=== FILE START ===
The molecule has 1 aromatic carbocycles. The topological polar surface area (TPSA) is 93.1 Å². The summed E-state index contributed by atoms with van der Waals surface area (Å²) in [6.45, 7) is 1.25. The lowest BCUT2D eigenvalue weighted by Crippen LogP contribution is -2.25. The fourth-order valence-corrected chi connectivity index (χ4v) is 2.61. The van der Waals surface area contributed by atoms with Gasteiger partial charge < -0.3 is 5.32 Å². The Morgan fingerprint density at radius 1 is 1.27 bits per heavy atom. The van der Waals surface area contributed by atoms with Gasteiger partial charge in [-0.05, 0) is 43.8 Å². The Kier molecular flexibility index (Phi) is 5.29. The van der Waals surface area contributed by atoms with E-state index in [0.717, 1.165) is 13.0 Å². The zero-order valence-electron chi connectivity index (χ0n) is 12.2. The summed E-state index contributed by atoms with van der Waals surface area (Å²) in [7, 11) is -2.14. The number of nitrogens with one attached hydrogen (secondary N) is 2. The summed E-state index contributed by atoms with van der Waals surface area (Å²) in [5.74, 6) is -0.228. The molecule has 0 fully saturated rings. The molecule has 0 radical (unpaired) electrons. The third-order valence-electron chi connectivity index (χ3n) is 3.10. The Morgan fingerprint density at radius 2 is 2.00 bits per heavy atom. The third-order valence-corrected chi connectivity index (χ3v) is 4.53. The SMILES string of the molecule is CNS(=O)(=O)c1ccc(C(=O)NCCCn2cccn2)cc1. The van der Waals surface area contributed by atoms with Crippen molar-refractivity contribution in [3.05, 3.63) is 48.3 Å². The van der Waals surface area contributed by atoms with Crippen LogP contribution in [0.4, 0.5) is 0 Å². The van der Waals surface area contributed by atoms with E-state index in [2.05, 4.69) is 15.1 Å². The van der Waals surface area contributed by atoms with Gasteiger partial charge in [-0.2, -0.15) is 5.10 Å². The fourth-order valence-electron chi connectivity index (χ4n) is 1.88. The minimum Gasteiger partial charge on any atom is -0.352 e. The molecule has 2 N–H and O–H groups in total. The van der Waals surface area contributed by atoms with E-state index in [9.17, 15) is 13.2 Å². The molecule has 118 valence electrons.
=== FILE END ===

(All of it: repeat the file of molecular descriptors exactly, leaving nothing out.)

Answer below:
The molecule has 1 aromatic carbocycles. The topological polar surface area (TPSA) is 93.1 Å². The summed E-state index contributed by atoms with van der Waals surface area (Å²) in [6.45, 7) is 1.25. The lowest BCUT2D eigenvalue weighted by Crippen LogP contribution is -2.25. The fourth-order valence-corrected chi connectivity index (χ4v) is 2.61. The van der Waals surface area contributed by atoms with Gasteiger partial charge < -0.3 is 5.32 Å². The Morgan fingerprint density at radius 1 is 1.27 bits per heavy atom. The van der Waals surface area contributed by atoms with Gasteiger partial charge in [-0.05, 0) is 43.8 Å². The Kier molecular flexibility index (Phi) is 5.29. The van der Waals surface area contributed by atoms with E-state index in [0.717, 1.165) is 13.0 Å². The zero-order valence-electron chi connectivity index (χ0n) is 12.2. The summed E-state index contributed by atoms with van der Waals surface area (Å²) in [7, 11) is -2.14. The number of nitrogens with one attached hydrogen (secondary N) is 2. The summed E-state index contributed by atoms with van der Waals surface area (Å²) in [5.74, 6) is -0.228. The molecule has 0 fully saturated rings. The molecule has 0 radical (unpaired) electrons. The third-order valence-electron chi connectivity index (χ3n) is 3.10. The Morgan fingerprint density at radius 2 is 2.00 bits per heavy atom. The third-order valence-corrected chi connectivity index (χ3v) is 4.53. The SMILES string of the molecule is CNS(=O)(=O)c1ccc(C(=O)NCCCn2cccn2)cc1. The van der Waals surface area contributed by atoms with Crippen molar-refractivity contribution in [3.05, 3.63) is 48.3 Å². The van der Waals surface area contributed by atoms with Crippen LogP contribution in [0.4, 0.5) is 0 Å². The van der Waals surface area contributed by atoms with E-state index in [2.05, 4.69) is 15.1 Å². The van der Waals surface area contributed by atoms with Gasteiger partial charge in [-0.2, -0.15) is 5.10 Å². The fourth-order valence-electron chi connectivity index (χ4n) is 1.88. The minimum Gasteiger partial charge on any atom is -0.352 e. The molecule has 2 N–H and O–H groups in total. The van der Waals surface area contributed by atoms with E-state index in [9.17, 15) is 13.2 Å². The molecule has 118 valence electrons.